The mother, Pam Bruenning, was out with her three kids - all 8 or younger - on July 4 when the children got thirsty.
"We were walking to the fireworks to set up our chairs and our blankets and we decided that we were going to Chili's to cool off and get an appetizer or a couple things to eat," Bruenning said.
They ordered three fruit smoothies from the restaurant.
After drinking them for a bit, her 8-year-old daughter started complaining of dizziness and stomach pain.
Bruenning said her daughter told her, "'Mom, this doesn't taste really good,' and so I leaned over to take a drink to see if something was wrong with it and it was just loaded with tequila. You could tell right away. I mean, it didn't take much."
Bruenning says the amount was significant.
"If I would have had one then I know that would have been strong for me, and I can't imagine how strong that was for them," she said.
Bruenning complained to the Chili's management, who called the fire department and EMTs. The medical officials arrived to test the children to make sure they were OK.
According to Bruenning, the officials could not get a good breathalyzer reading on her kids either because they could not execute the test well enough due to their age, or because the alcohol had not yet metabolized.
The children were not hospitalized and were OK enough to attend the fireworks show later. However, the 8-year-old passed out at the park during the fireworks show and the 6-year-old son was very wild, according to Bruenning.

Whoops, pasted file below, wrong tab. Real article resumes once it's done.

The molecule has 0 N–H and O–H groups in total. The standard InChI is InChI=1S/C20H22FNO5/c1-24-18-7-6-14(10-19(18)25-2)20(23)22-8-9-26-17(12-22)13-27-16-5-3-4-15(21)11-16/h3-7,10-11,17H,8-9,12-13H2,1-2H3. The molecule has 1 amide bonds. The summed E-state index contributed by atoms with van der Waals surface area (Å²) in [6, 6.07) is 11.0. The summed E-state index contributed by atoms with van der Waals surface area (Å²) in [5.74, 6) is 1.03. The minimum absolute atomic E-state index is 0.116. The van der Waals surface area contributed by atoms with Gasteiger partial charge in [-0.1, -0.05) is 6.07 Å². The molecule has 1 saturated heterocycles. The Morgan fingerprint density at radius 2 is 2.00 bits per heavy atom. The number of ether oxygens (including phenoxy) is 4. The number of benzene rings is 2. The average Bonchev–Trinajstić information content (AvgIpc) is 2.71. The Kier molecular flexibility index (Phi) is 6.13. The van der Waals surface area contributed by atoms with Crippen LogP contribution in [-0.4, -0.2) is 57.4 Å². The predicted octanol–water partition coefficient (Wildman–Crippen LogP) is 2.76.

"He was all over the place, which he usually is, my son, he was just extra wild, throwing stuff all around and acting really crazy," she said.
The 1-year-old did not seem to be greatly affected. Bruenning says she stayed up all night to make sure her kids were OK.
"I was just really scared because I've never really been in a situation like that," Bruenning said. "I had no idea what to expect of how dangerous it was or wasn't for them, or how much they had."
Longmont Police referred the case to the city prosecutor. According to police, the drinks were poured into kid's cups, so police believe there could be a level of negligence there.
Police also mentioned that the server should have noticed the mistake, given it was during peak hours at the business. No one has been officially charged.
The family has not decided whether or not they will press charges against Chili's. Bruenning says she is just frustrated and encourages all parents to check their kids' drinks when out at a restaurant.
"They could have hurt the kids, any one of the kids. I'm upset that they were that irresponsible with it because if you're serving alcohol and you have that responsibility, I think you have the responsibility to be very careful and check each and every person that you're serving - checking IDs and making sure that you are responsible for that person," she said. "If it's getting poured into a kids' cup, then you aren't really doing that."
The Longmont Chili's released a statement through its owner, Brinker International:
"At Chili's, the health and safety of our guests is of utmost importance. Because it's a top priority, we train our servers and bartenders on responsible alcohol service and hold them accountable to adhering to our policies and procedures. The Longmont Chili's cooperated fully with local authorities in this instance. Additionally, we are conducting our own formal and thorough internal investigation. We take violations of Chili's policies and procedures very seriously, and if warranted, disciplinary action - which can include termination - is taken."
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